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Stanley Ho in hospital

Veteran Macau gaming tycoon Stanley Ho has undergone brain surgery in Hong Kong and is in intensive care, local media reported on Tuesday, as stocks in his flagship gaming firm dipped on the news.
The 87-year-old was taken to a Hong Kong hospital last week after falling and hurting his head during a family gathering, the Apple Daily newspaper reported.

Sometimes known as the godfather of gambling, Ho, a patriarch of mixed European and Chinese parentage, heads an extended clan of 17 children born to his four wives.

Some of Ho's relatives were photographed visiting him at the private Adventist Hospital on Hong Kong island.

Shares in Ho's gaming flagship, Sociedade de Jogos de Macau (SJM) Holdings (0880.HK) were five percent lower in early trading, lagging other Macau-linked gaming sector stocks which have rebounded strongly of late.

SJM gave no immediate comment on Ho's condition when contacted by Reuters.

Analysts have said the succession of Ho's vast business holdings could be problematic given his extended family and simmering family feuds including a bitter court battle with his sister Winnie who delayed SJM's Hong Kong listing last year.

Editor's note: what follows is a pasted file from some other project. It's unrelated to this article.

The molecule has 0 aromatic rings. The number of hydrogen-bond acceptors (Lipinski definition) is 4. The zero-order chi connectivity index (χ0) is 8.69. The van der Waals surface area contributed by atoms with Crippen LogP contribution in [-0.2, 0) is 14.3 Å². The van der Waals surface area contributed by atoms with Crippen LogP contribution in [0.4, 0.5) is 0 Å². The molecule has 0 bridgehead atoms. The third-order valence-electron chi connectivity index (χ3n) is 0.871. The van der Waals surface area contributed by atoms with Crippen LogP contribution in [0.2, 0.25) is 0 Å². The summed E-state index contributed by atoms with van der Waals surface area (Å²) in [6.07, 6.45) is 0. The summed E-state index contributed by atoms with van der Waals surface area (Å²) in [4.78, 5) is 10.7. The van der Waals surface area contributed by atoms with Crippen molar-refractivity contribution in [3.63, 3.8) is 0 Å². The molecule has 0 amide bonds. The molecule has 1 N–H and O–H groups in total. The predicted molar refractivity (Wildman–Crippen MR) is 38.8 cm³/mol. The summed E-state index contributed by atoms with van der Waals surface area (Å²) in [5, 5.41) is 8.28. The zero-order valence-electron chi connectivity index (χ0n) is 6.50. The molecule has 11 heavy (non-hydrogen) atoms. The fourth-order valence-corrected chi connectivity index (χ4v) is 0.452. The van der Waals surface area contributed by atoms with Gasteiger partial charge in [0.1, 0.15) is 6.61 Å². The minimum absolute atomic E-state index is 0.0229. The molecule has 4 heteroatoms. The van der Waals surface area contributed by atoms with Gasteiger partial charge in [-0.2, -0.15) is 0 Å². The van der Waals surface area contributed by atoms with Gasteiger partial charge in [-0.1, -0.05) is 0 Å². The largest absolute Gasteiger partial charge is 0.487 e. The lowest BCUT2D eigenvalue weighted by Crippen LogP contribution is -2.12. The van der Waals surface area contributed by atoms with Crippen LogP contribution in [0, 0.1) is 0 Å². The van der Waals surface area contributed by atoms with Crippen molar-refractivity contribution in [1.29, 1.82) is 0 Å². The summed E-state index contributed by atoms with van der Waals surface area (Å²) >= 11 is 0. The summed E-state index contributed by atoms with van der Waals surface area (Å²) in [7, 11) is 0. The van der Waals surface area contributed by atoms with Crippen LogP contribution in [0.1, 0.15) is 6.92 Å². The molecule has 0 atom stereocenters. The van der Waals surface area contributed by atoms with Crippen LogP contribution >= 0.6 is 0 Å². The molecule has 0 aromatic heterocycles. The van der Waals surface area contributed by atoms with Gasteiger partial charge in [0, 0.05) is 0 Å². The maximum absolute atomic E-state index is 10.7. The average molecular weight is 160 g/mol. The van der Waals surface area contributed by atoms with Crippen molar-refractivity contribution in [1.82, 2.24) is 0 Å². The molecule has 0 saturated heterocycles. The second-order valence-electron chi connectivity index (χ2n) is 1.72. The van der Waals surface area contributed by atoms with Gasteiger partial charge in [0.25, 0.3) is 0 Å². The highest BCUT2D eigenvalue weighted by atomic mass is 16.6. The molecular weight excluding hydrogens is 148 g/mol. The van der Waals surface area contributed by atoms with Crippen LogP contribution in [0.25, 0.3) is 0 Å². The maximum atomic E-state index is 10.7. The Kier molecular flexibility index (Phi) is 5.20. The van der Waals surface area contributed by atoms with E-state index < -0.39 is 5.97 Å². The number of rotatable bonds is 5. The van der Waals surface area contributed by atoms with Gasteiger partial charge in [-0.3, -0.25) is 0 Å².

Ho was worth $8 billion last year, according to Forbes magazine, making him the world's 113th wealthiest individual, but his wealth took a big hit from the financial crisis and dwindled to just $1 billion this February according to Forbes.

One of his daughters, Josie Ho, has forged a career as an Asian film star known for risque roles, while another daughter, Pansy Ho, who helps run part of Ho's corporate empire and Macau's MGM Grand, is seen as one of Asia's most powerful businesswomen.

www.reuters.com
hope the Godfather gets fine soon. Macau needs him.
 

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Whether Macau needs him or not is for another discussion, the reality is the guy is almost 90, when someone at that sort of age goes into hospital for any sort of surgery, I am affraid even if he makes it this time, he is not going to last too much longer.

My bet is he will not be around to see Macau's 10th anniversery, so you better get yourself ready for it.

When it does happen, maybe we will all be treated to the kind of family drama as the "little sweetie" case in HK, get comfortable and watch on.